London house prices jump by twice the average income
London house prices jump by twice the average incomeHouse prices are rising "strongly" across most parts of the UK with a record average of £253,000, new figures from the Office for National Statistics show
Figures from the Office for National Statistics show the average UK house price stands at £254,000, up from £194,000 five years ago
The majority of the country is now seeing strong year-on-year growth in property prices, according to the ONS Photo: ALAMY
By Edward Malnick
London homes increased in value by more than twice the average person’s income last year, figures show.
The typical value of properties in the capital rose by £63,000 in the last year, reaching an average of £458,000.
The surge came amid record rises in home prices across the country, according to figures published on Tuesday by the Office for National Statistics (ONS), prompting warnings of “runaway train” increases. Experts said the rise in London prices was particularly “extraordinary” when separate figures issued on the same day showed that inflation had fallen to a four-year low.
A graph showing the average house price increase
Properties in Britain rose in value by 9.1 per cent between February 2013 and February 2014, up from 6.8 per cent in the year to January 2014, with a 1.9 per cent increase between January and February alone. The steepest rises were in London, the South East and East of England, the ONS data shows.
Those attempting to get on the property ladder face paying 10.5 per cent more for a home than they would have done a year ago, with the typical price paid by first-time buyers reaching £192,000. The average income of people purchasing their first properties is now £47,000.
The figures came after experts announced last week that the housing boom was spreading across the country, with rapidly increasing prices and long queues of buyers no longer restricted to London.
A separate study earlier in the month had shown that that homes in the capital now cost more than 100 per cent more than properties elsewhere, with a wider gulf between the capital and the rest of the country since data was first collected in the 1970s.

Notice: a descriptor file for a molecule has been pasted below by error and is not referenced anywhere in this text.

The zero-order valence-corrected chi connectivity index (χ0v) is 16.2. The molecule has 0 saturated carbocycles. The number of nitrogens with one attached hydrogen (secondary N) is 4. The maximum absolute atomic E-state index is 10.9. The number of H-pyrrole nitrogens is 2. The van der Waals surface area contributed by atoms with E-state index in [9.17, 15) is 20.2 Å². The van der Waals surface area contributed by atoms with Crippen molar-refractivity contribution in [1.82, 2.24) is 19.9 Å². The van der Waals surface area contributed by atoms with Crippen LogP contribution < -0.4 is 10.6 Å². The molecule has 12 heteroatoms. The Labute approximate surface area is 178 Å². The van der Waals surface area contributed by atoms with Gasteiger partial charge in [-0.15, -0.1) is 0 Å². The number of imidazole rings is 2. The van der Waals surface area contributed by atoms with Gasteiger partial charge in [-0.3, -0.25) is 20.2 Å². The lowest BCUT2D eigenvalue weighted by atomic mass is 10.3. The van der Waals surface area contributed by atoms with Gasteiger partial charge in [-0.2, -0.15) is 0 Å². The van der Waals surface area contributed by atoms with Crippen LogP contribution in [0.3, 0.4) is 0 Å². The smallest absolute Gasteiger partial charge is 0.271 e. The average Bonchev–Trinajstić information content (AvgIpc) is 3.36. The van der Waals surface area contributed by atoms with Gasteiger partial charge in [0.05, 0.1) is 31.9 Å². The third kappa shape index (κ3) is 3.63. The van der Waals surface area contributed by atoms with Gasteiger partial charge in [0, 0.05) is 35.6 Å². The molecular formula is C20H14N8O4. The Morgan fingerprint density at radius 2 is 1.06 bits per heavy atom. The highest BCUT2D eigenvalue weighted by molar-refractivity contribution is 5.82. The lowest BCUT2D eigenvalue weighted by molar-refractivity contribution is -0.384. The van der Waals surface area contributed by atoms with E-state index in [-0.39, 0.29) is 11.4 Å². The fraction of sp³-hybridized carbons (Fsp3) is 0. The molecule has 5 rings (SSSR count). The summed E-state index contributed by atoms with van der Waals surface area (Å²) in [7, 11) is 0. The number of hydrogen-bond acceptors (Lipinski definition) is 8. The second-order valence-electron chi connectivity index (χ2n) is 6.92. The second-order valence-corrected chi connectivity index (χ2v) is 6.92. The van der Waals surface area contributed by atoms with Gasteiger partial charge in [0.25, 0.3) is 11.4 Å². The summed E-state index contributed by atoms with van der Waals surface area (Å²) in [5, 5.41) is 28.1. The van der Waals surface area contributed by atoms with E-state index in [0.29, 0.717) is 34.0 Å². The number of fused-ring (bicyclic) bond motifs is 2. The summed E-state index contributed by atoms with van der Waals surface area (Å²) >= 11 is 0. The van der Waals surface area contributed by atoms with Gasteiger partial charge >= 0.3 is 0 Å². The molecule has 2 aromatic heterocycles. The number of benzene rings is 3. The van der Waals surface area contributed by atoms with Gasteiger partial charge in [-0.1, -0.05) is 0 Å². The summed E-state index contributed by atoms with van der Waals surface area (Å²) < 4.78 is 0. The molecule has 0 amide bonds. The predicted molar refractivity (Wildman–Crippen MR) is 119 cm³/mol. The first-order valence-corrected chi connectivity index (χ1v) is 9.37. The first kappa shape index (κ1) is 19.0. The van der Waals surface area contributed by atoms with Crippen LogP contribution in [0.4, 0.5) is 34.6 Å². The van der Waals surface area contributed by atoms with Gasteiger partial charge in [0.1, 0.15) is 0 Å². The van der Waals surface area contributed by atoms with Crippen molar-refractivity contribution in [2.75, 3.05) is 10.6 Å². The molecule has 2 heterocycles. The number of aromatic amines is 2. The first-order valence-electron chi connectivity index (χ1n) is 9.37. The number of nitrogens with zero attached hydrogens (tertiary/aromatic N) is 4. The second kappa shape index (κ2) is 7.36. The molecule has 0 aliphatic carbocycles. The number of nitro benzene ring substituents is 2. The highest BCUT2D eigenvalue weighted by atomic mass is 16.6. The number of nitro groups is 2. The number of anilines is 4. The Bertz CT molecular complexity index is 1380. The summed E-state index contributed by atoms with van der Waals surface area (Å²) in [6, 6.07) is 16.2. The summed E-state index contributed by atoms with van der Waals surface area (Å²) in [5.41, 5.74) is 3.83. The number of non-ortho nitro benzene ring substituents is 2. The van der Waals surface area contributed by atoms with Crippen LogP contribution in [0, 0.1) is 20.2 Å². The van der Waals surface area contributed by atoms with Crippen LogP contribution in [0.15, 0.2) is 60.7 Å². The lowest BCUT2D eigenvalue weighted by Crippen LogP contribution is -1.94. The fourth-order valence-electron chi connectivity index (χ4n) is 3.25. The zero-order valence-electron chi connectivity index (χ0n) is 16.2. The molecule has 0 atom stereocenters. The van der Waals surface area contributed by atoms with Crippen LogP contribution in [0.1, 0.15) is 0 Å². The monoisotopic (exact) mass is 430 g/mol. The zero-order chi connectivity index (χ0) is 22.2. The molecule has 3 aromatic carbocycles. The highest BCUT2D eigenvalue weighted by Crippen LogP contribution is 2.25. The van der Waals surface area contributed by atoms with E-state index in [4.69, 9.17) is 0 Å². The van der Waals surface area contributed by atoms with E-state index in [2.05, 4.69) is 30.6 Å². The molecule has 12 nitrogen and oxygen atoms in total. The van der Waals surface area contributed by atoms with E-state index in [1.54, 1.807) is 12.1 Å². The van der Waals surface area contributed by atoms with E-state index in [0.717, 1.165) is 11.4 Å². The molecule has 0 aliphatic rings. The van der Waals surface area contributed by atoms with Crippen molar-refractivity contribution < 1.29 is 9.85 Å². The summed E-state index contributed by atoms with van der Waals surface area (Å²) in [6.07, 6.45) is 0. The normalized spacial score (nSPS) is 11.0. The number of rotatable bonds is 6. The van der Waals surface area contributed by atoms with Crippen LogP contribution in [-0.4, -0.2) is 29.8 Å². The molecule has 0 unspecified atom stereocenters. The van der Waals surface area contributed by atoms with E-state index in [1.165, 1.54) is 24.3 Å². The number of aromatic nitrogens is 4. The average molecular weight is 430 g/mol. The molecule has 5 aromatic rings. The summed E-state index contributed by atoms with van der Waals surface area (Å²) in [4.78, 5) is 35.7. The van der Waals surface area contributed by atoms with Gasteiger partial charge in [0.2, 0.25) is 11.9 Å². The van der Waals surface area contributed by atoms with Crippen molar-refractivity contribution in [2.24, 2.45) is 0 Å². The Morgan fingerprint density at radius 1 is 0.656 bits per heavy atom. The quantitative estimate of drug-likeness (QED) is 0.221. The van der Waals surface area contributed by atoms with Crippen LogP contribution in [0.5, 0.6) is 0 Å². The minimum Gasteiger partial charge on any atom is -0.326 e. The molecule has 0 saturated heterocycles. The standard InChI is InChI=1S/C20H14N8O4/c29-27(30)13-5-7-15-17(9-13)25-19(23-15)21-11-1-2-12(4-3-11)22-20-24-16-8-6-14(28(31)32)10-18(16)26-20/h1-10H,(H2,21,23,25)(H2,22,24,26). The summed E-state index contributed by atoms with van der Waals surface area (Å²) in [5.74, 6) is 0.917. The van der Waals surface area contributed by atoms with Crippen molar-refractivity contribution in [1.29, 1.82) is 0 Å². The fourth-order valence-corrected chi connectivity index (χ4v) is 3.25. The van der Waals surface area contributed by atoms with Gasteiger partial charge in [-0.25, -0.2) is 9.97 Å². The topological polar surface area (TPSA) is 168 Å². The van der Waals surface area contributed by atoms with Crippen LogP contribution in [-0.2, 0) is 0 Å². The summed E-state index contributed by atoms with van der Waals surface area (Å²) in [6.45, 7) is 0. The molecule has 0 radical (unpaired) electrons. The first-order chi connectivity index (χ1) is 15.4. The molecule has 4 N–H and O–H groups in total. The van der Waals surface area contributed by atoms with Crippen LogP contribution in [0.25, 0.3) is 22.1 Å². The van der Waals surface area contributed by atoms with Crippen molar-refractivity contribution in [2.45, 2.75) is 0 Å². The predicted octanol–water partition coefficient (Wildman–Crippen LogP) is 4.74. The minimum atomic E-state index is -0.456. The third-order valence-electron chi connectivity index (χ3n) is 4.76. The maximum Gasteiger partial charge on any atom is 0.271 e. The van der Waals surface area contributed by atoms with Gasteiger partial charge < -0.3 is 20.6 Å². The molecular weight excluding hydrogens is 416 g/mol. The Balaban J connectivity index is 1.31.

Critics say the sharp rises in property prices demonstrate that the housing market is out of control. However others argue the growth is sustainable and is benefiting the wider economy.
The latest monthly house price index from the ONS shows that prices in London rose by 17.7 per cent in the last year to February 2014. The typical rise in the capital was £63,000 – more than double the average annual earnings in Britain, which amount to £27,000.
The average property price in the UK is now £253,000 – up by almost £50,000 compared to 2010 prices. The typical home in London now costs £458,000.
The majority of the country is now seeing strong year-on-year growth in property prices, according to the report.
The steepest rise was in London, while the smallest percentage increase, of 2.4 per cent, was in property prices in Scotland.
The slowest rises in England are in the North East, which recorded a 2.9 per cent annual rise, pushing typical prices there to £146,000.
By contrast, prices in the South East lifted by 8 per cent.
The typical cost of a home has jumped annually by 9.7 per cent in England to reach around £264,000. The rise in house prices in England is the fastest seen since June 2010.
The figures fuelled concerns that the increases in prices amounted to “runaway train” rises. Some experts said the Government's Help to Buy scheme, helps people to get onto the housing ladder with smaller deposits, was partly to blame.
Sam Bowman, research director of the Adam Smith Institute think tank, said: "Help to Buy is likely to be one factor in these price rises, because the scheme inflates demand by subsidising home buying.
"But the biggest cause of these runaway train price rises is the planning system, which makes it inordinately difficult for new construction to take place to allow supply to meet demand."
Kris Hopkins, the housing minister, said: "Our long-term economic plan and efforts to cut the record deficit we inherited mean interest rates remain at a record low making home ownership more affordable.
"And through schemes like Help to Buy we're helping people get on the property ladder with a fraction of the deposit they would normally require, with leading developers pledging to build more as a direct result of this increased demand."